The world needs refineries and Saudi Arabia is the only country building up capacity to any degree. According to T Boone Pickens the world refining capacity is 91M/BPD. That is where we are at currently. Next stop MUCH higher prices.

  23. Wah!!! Wah!!! Waaaah!!!
    "I want my Oil Pipeline! Waaaah!"

    "The debate over whether Keystone XL creates jobs is a convenient diversion from something oil company backers don't want you to know: this is an export pipeline to help them access foreign markets and bypass the United States. Oil companies will make bigger profits and oil prices for Americans will increase. That's not a project that helps Americans. It's a project that helps Big Oil."

    http://thinkprogress.org/romm/2012/01/13...

    CNN Shatters Supporters' Claims That Keystone XL Would Create Thousands Of Jobs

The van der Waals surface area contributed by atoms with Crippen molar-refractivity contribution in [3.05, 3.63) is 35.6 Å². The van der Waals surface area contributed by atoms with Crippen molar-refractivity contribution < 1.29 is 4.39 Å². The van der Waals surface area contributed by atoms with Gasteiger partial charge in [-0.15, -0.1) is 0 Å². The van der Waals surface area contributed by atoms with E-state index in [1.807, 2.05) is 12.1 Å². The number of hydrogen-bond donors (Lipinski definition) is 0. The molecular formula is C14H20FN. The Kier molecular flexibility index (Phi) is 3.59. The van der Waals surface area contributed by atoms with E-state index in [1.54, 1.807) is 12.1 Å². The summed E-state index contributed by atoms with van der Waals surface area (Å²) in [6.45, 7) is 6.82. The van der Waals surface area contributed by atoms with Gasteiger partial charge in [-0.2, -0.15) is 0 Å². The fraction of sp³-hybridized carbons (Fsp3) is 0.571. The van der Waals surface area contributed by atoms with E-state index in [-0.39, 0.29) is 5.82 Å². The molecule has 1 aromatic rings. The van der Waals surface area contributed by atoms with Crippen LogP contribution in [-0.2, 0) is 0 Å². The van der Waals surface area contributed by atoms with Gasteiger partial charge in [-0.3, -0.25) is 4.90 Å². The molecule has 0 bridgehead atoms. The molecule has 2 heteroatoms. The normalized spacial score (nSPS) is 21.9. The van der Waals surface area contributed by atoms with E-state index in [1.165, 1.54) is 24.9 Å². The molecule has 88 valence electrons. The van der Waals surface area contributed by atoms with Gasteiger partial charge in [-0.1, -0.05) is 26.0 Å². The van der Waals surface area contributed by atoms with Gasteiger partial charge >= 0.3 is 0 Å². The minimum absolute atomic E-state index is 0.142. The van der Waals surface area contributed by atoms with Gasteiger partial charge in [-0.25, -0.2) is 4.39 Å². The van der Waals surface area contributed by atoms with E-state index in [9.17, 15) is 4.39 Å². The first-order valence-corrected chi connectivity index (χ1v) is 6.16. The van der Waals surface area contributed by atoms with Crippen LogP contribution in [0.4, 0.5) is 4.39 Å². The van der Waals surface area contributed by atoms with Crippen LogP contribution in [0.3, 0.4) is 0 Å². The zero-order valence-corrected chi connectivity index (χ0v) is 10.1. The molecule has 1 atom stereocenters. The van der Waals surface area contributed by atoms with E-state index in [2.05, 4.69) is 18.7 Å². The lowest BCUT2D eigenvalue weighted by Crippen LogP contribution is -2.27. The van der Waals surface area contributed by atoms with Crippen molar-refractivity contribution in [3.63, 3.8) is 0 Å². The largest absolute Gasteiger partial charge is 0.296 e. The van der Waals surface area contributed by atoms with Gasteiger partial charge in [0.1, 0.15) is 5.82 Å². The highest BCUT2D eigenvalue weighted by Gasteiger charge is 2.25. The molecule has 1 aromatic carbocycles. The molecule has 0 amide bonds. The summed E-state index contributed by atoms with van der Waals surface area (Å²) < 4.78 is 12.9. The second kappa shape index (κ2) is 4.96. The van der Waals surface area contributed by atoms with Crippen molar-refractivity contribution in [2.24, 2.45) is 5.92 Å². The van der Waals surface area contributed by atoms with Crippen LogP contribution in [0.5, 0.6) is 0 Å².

http://mediamatters.org/mmtv/20111111001...

    "If the Keystone XL tar sands pipeline were approved, even more oil will flow to the Gulf Coast and then to international markets and not provide the United States with energy security. And building Keystone XL would very likely lead to even higher oil prices according to IHS CERA. This confirms the findings of Oil Change International's report. Keystone XL has always been about increasing US oil prices and finding a route to export tar sands on the world market."

    http://switchboard.nrdc.org/blogs/ddroit...

    According to the State Department, only 20 permanent jobs will be created by the pipeline. Even the pipeline company acknowledged that only "a few hundred permanent jobs' will be created.

  24. Zippert

    Maybe I interpreted your 8:16 link wrong but I believe the demand for oil contracted in the fourth quarter. Seems the problem is not that there is not enough oil as in there is not enough refining capacity? Why would the merchants of oil not want to build anymore refineries? Perhaps to manipulate oil prices to increase profit?

  25. 1976 was the last one built in the USA. You can't get them built. Who wants a refinery in their back yard.

  26. zippert

    Texas